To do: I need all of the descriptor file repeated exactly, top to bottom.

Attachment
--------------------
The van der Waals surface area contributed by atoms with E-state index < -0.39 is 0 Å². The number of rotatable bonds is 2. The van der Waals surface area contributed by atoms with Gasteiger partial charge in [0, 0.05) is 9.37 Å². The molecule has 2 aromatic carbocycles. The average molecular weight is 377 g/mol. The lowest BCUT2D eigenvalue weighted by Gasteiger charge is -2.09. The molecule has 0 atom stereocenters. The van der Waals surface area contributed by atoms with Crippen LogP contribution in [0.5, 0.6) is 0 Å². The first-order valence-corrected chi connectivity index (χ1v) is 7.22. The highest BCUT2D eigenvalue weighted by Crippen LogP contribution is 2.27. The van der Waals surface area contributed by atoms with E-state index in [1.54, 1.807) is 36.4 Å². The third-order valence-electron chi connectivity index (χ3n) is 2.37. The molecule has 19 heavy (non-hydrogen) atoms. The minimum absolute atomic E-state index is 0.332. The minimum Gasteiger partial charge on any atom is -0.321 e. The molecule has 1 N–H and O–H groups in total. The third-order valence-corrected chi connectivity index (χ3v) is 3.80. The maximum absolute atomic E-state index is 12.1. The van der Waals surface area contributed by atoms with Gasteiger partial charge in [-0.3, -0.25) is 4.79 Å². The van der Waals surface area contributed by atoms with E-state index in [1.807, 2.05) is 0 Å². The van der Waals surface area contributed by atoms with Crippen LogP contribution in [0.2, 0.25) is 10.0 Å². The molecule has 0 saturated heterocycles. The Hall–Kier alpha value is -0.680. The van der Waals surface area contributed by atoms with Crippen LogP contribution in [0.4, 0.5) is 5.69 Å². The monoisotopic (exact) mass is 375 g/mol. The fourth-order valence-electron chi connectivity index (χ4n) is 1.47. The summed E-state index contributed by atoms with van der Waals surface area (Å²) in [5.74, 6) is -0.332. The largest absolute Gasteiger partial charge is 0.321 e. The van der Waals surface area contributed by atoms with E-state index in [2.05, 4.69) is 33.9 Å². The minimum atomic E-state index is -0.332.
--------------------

The van der Waals surface area contributed by atoms with E-state index < -0.39 is 0 Å². The number of rotatable bonds is 2. The van der Waals surface area contributed by atoms with Gasteiger partial charge in [0, 0.05) is 9.37 Å². The molecule has 2 aromatic carbocycles. The average molecular weight is 377 g/mol. The lowest BCUT2D eigenvalue weighted by Gasteiger charge is -2.09. The molecule has 0 atom stereocenters. The van der Waals surface area contributed by atoms with Crippen LogP contribution in [0.5, 0.6) is 0 Å². The first-order valence-corrected chi connectivity index (χ1v) is 7.22. The highest BCUT2D eigenvalue weighted by Crippen LogP contribution is 2.27. The van der Waals surface area contributed by atoms with E-state index in [1.54, 1.807) is 36.4 Å². The third-order valence-electron chi connectivity index (χ3n) is 2.37. The molecule has 19 heavy (non-hydrogen) atoms. The minimum absolute atomic E-state index is 0.332. The minimum Gasteiger partial charge on any atom is -0.321 e. The molecule has 1 N–H and O–H groups in total. The third-order valence-corrected chi connectivity index (χ3v) is 3.80. The maximum absolute atomic E-state index is 12.1. The van der Waals surface area contributed by atoms with Gasteiger partial charge in [-0.3, -0.25) is 4.79 Å². The van der Waals surface area contributed by atoms with E-state index in [1.807, 2.05) is 0 Å². The van der Waals surface area contributed by atoms with Crippen LogP contribution in [0.2, 0.25) is 10.0 Å². The molecule has 0 saturated heterocycles. The Hall–Kier alpha value is -0.680. The van der Waals surface area contributed by atoms with Crippen LogP contribution in [0.4, 0.5) is 5.69 Å². The monoisotopic (exact) mass is 375 g/mol. The fourth-order valence-electron chi connectivity index (χ4n) is 1.47. The summed E-state index contributed by atoms with van der Waals surface area (Å²) in [5.74, 6) is -0.332. The largest absolute Gasteiger partial charge is 0.321 e. The van der Waals surface area contributed by atoms with E-state index in [2.05, 4.69) is 33.9 Å². The minimum atomic E-state index is -0.332.